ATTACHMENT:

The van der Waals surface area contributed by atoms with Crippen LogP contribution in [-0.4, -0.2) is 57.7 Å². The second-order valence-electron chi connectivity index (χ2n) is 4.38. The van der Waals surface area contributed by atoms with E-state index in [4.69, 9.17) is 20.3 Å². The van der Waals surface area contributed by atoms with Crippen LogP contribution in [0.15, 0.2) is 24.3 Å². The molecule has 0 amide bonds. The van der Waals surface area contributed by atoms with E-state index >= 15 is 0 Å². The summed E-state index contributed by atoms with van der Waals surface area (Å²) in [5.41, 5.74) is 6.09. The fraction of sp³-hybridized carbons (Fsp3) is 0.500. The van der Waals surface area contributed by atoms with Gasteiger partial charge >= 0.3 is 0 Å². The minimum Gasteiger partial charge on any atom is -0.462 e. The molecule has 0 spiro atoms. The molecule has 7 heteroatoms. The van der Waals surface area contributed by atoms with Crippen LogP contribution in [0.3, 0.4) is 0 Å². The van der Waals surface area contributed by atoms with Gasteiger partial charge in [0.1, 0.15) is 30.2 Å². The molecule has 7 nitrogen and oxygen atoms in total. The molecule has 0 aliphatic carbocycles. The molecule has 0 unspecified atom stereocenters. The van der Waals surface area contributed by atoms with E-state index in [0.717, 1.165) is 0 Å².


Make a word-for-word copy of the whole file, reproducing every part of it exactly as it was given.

The van der Waals surface area contributed by atoms with Crippen LogP contribution in [-0.4, -0.2) is 57.7 Å². The second-order valence-electron chi connectivity index (χ2n) is 4.38. The van der Waals surface area contributed by atoms with E-state index in [4.69, 9.17) is 20.3 Å². The van der Waals surface area contributed by atoms with Crippen LogP contribution in [0.15, 0.2) is 24.3 Å². The molecule has 0 amide bonds. The van der Waals surface area contributed by atoms with E-state index >= 15 is 0 Å². The summed E-state index contributed by atoms with van der Waals surface area (Å²) in [5.41, 5.74) is 6.09. The fraction of sp³-hybridized carbons (Fsp3) is 0.500. The van der Waals surface area contributed by atoms with Gasteiger partial charge >= 0.3 is 0 Å². The minimum Gasteiger partial charge on any atom is -0.462 e. The molecule has 0 spiro atoms. The molecule has 7 heteroatoms. The van der Waals surface area contributed by atoms with Crippen LogP contribution in [0.3, 0.4) is 0 Å². The van der Waals surface area contributed by atoms with Gasteiger partial charge in [0.1, 0.15) is 30.2 Å². The molecule has 7 nitrogen and oxygen atoms in total. The molecule has 0 aliphatic carbocycles. The molecule has 0 unspecified atom stereocenters. The van der Waals surface area contributed by atoms with E-state index in [0.717, 1.165) is 0 Å².